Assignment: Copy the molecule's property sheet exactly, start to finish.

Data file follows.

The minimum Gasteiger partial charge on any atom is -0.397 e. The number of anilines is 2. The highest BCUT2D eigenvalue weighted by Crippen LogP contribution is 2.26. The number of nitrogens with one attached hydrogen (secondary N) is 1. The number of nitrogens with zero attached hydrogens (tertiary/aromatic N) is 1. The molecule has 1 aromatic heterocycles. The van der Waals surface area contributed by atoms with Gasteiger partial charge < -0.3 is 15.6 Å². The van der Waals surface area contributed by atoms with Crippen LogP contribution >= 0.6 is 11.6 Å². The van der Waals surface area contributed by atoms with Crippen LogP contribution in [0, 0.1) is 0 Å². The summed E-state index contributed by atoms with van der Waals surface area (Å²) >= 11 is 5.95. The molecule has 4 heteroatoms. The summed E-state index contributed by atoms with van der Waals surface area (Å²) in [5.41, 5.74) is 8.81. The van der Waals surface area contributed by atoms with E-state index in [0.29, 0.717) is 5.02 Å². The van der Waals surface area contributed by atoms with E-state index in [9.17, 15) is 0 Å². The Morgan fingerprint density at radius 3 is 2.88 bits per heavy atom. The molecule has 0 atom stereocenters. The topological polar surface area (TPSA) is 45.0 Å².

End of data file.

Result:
The minimum Gasteiger partial charge on any atom is -0.397 e. The number of anilines is 2. The highest BCUT2D eigenvalue weighted by Crippen LogP contribution is 2.26. The number of nitrogens with one attached hydrogen (secondary N) is 1. The number of nitrogens with zero attached hydrogens (tertiary/aromatic N) is 1. The molecule has 1 aromatic heterocycles. The van der Waals surface area contributed by atoms with Gasteiger partial charge < -0.3 is 15.6 Å². The van der Waals surface area contributed by atoms with Crippen LogP contribution >= 0.6 is 11.6 Å². The van der Waals surface area contributed by atoms with Crippen LogP contribution in [0, 0.1) is 0 Å². The summed E-state index contributed by atoms with van der Waals surface area (Å²) >= 11 is 5.95. The molecule has 4 heteroatoms. The summed E-state index contributed by atoms with van der Waals surface area (Å²) in [5.41, 5.74) is 8.81. The van der Waals surface area contributed by atoms with E-state index in [0.29, 0.717) is 5.02 Å². The van der Waals surface area contributed by atoms with E-state index in [9.17, 15) is 0 Å². The Morgan fingerprint density at radius 3 is 2.88 bits per heavy atom. The molecule has 0 atom stereocenters. The topological polar surface area (TPSA) is 45.0 Å².